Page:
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What Do You Make of Wheat?

russian.fire.ap

Associated Press

Wheat has gone parabolic on the confluence of news in Russia: a horrible drought, Russian wheat fields have gone ablaze and Glencore’s Russian unit is pushing for a grain ban on exports. All are fundamentals that cause tightness in supply, thus higher prices.

There are a few ways that you could have gotten long, but I’m more interested in how you are going to keep your paper profits before they go ablaze also. Below is a great study on how systems will get you into a trade, but can give back sufficient gains to leave you scratching your head.

Your clients and potential clients don’t need you to ride the wheat all the way up, and then give a significant portion back. They can do that without even trying. They bring the money, you are supposed to bring in the alpha.

wheat.trendline
Click to enlarge.

The wheat trendline is very steep. I’ve seen them ramp up like this and come back in 1/5 of the time. This poses a significant problem for the trader, especially the system trader. Why?

Well you’re supposed to follow your rules (if you’re listening to that judge in your head). My guess is you’re following a set of rules first introduced by Donchian – which means you’re looking at liquidating a long position on the ten-day low or when the faster moving average crosses the slower one. Let’s take a look at this mess.

wheat.20.10
Click to enlarge.

If you’re waiting for the trailing stop of a 10-day low or something like that to come around, you’re going to give back at least $1 per contract based on the levels today. That’s $5,000 per contract.

The settlement price was 6820 and the red line 10-day low is all the way down at 5822. And that’s a long way down. Easy to see. Easy to talk about. Hard to feel emotionally if you watch it come all the way back.

How do you reconcile the feelings of having the discipline to follow your rules with the feeling of not doing something proactive to preserve your capital when the market has given you such a gift?

wheat.5.20
Click to enlarge.

Above is the Donchian moving average calculations. Notice the black 5-day (the faster) crossed the blue 20-day (the slower) in mid June at about 4680. Settlement is the same at 6820. The 5-day is at 6560 and the 20-day is at 5924. Only God knows at what price the faster will close below the slower.

Keep in mind the trendline, which depending on the trendline you’ve drawn, appears to cross under the market at about the 6300 level – a full $0.50 or $2,500 per contract below the settlement price. You can use this to measure how overbought (or oversold in the case of a downtrend) the market might be.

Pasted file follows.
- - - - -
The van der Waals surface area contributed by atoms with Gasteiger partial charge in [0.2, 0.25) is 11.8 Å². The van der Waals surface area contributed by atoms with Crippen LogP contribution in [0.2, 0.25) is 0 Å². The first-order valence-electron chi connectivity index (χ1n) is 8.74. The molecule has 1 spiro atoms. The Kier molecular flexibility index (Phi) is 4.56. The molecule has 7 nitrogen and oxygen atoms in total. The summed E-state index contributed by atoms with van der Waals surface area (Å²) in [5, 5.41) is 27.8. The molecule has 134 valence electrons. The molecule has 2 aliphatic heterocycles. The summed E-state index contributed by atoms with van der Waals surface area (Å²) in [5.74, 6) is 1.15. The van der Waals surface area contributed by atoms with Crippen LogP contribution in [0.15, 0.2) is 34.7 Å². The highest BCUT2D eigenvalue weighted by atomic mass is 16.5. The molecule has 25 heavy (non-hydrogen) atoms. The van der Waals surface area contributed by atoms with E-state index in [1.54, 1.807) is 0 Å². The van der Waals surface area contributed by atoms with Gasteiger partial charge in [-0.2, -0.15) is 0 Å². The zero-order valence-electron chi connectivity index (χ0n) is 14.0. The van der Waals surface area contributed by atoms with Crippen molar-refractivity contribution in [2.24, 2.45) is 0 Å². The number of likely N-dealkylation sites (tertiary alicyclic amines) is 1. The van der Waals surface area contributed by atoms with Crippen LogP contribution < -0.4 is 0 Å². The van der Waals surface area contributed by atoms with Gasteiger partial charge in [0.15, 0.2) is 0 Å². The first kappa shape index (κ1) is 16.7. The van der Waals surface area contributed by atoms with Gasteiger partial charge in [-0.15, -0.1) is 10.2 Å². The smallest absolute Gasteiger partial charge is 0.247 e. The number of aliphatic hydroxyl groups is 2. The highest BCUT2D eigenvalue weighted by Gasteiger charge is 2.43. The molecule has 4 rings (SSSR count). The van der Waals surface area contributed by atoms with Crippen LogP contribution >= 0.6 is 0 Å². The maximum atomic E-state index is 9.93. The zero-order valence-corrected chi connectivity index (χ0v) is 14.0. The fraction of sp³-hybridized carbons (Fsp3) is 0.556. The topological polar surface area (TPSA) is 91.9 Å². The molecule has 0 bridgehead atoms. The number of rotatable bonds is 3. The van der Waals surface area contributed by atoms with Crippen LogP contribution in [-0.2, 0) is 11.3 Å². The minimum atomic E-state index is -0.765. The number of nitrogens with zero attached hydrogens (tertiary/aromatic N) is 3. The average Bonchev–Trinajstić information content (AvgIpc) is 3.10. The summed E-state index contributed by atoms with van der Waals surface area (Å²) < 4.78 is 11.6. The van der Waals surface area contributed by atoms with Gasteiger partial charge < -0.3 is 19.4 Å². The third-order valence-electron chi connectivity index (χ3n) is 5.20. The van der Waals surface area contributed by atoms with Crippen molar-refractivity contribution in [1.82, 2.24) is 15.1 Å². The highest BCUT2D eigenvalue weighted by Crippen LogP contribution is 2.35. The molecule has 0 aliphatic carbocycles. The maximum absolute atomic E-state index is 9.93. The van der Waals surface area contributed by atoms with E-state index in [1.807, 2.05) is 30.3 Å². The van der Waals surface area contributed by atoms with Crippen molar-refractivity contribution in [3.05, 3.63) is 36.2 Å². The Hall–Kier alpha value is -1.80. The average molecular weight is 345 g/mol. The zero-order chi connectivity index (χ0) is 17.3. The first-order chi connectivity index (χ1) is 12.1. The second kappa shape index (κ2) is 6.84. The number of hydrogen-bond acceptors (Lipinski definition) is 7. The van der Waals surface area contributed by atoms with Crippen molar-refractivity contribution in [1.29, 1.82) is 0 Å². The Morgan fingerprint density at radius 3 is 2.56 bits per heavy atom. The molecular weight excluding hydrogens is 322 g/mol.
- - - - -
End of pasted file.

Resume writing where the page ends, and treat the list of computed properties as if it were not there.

When markets go parabolic like this or when they spike, you’re most certainly better off by utilizing one of two exit strategies – and the first one might surprise you.

Choose a point on a discretionary basis where you feel that you will be both emotionally stable with getting stopped out AND where you’ve preserved a great portion of the gains, which heretofore are only paper gains. This is about tradeoffs.

The second is staying long and utilizing an exit based upon a reversal pattern. At this moment, you have the fundamentals and the technicals going for you. Although the fundamentals might take several months to sort out – the total damage to the Russian wheat crop is unknown – the technicals might suggest a short-term downtrend before the longer-term uptrend continues.

It may be emotionally expensive for you to stay in for that ride, so there is nothing wrong with trading long then flat – in and out – until the trend has changed.

For the record, I would not be getting cute with this market either and try to trade a counter-trend position. If you think the world has gone nuts, then buy longer-dated OTM Puts on December wheat and let it play out. At least you can define your potential losses.

A good reversal pattern is the 2B Reversal Pattern that Victor Sperandeo wrote about in Methods of A Wall St. Master. From the book: “In an uptrend, if a higher high is made but fails to carry through, and then prices drop below the previous high, then the trend is apt to reverse…This observation applies in any of the three trends; short-term, intermediate-term, or long-term.”

So in this case, you’ll be looking for SEP to trade up to 7112 and fail. Then it could be lookout below.

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